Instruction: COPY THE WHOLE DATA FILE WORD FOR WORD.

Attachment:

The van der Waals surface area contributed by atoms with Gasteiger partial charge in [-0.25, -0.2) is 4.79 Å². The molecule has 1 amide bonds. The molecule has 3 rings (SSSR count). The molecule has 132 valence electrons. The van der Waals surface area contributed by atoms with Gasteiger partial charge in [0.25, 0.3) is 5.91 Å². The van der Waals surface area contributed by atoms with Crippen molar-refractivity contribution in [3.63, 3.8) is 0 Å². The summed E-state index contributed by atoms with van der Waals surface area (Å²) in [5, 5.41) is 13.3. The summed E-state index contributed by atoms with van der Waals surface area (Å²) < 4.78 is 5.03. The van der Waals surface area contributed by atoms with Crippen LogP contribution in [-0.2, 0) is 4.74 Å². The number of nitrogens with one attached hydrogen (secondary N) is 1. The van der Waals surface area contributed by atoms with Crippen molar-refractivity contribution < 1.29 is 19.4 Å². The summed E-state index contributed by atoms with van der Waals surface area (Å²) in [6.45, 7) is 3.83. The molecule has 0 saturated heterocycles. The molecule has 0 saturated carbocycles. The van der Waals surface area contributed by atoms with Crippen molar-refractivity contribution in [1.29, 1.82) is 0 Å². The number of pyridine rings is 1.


The van der Waals surface area contributed by atoms with Gasteiger partial charge in [-0.25, -0.2) is 4.79 Å². The molecule has 1 amide bonds. The molecule has 3 rings (SSSR count). The molecule has 132 valence electrons. The van der Waals surface area contributed by atoms with Gasteiger partial charge in [0.25, 0.3) is 5.91 Å². The van der Waals surface area contributed by atoms with Crippen molar-refractivity contribution in [3.63, 3.8) is 0 Å². The summed E-state index contributed by atoms with van der Waals surface area (Å²) in [5, 5.41) is 13.3. The summed E-state index contributed by atoms with van der Waals surface area (Å²) < 4.78 is 5.03. The van der Waals surface area contributed by atoms with Crippen LogP contribution in [-0.2, 0) is 4.74 Å². The number of nitrogens with one attached hydrogen (secondary N) is 1. The van der Waals surface area contributed by atoms with Crippen molar-refractivity contribution < 1.29 is 19.4 Å². The summed E-state index contributed by atoms with van der Waals surface area (Å²) in [6.45, 7) is 3.83. The molecule has 0 saturated heterocycles. The molecule has 0 saturated carbocycles. The van der Waals surface area contributed by atoms with Crippen molar-refractivity contribution in [1.29, 1.82) is 0 Å². The number of pyridine rings is 1.